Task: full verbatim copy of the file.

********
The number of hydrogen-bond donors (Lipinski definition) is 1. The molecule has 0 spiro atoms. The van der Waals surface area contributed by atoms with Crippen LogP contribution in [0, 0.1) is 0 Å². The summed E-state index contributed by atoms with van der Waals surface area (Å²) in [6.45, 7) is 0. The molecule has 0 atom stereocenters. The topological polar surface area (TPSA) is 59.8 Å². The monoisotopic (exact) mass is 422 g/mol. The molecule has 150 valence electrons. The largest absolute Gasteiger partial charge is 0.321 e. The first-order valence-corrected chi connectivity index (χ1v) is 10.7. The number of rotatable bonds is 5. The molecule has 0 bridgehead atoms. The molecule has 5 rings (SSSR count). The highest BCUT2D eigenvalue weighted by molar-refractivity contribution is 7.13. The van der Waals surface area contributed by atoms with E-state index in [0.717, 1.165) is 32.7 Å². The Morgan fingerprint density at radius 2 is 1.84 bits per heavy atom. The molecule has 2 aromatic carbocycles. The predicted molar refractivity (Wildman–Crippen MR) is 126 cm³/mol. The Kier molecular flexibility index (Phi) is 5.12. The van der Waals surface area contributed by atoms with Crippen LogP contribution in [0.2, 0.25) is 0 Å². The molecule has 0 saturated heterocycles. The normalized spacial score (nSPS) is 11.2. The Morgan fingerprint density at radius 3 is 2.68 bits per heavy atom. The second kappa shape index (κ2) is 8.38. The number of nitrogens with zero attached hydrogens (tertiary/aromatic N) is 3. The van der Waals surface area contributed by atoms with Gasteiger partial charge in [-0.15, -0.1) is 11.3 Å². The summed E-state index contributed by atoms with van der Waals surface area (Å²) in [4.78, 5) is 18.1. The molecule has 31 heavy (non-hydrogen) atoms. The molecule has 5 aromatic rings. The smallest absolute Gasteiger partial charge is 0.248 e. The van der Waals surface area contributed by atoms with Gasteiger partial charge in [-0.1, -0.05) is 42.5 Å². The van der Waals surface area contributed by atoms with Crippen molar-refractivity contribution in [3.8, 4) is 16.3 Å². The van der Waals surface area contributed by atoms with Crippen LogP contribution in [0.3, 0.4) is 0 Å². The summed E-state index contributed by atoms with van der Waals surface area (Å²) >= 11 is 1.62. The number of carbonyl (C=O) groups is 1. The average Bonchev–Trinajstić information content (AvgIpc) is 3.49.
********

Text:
The number of hydrogen-bond donors (Lipinski definition) is 1. The molecule has 0 spiro atoms. The van der Waals surface area contributed by atoms with Crippen LogP contribution in [0, 0.1) is 0 Å². The summed E-state index contributed by atoms with van der Waals surface area (Å²) in [6.45, 7) is 0. The molecule has 0 atom stereocenters. The topological polar surface area (TPSA) is 59.8 Å². The monoisotopic (exact) mass is 422 g/mol. The molecule has 150 valence electrons. The largest absolute Gasteiger partial charge is 0.321 e. The first-order valence-corrected chi connectivity index (χ1v) is 10.7. The number of rotatable bonds is 5. The molecule has 0 bridgehead atoms. The molecule has 5 rings (SSSR count). The highest BCUT2D eigenvalue weighted by molar-refractivity contribution is 7.13. The van der Waals surface area contributed by atoms with E-state index in [0.717, 1.165) is 32.7 Å². The Morgan fingerprint density at radius 2 is 1.84 bits per heavy atom. The molecule has 2 aromatic carbocycles. The predicted molar refractivity (Wildman–Crippen MR) is 126 cm³/mol. The Kier molecular flexibility index (Phi) is 5.12. The van der Waals surface area contributed by atoms with Crippen LogP contribution in [0.2, 0.25) is 0 Å². The molecule has 0 saturated heterocycles. The normalized spacial score (nSPS) is 11.2. The Morgan fingerprint density at radius 3 is 2.68 bits per heavy atom. The second kappa shape index (κ2) is 8.38. The number of nitrogens with zero attached hydrogens (tertiary/aromatic N) is 3. The van der Waals surface area contributed by atoms with Gasteiger partial charge in [-0.15, -0.1) is 11.3 Å². The summed E-state index contributed by atoms with van der Waals surface area (Å²) in [4.78, 5) is 18.1. The molecule has 31 heavy (non-hydrogen) atoms. The molecule has 5 aromatic rings. The smallest absolute Gasteiger partial charge is 0.248 e. The van der Waals surface area contributed by atoms with Gasteiger partial charge in [-0.1, -0.05) is 42.5 Å². The van der Waals surface area contributed by atoms with Crippen molar-refractivity contribution in [3.8, 4) is 16.3 Å². The van der Waals surface area contributed by atoms with Crippen LogP contribution in [0.3, 0.4) is 0 Å². The summed E-state index contributed by atoms with van der Waals surface area (Å²) >= 11 is 1.62. The number of carbonyl (C=O) groups is 1. The average Bonchev–Trinajstić information content (AvgIpc) is 3.49.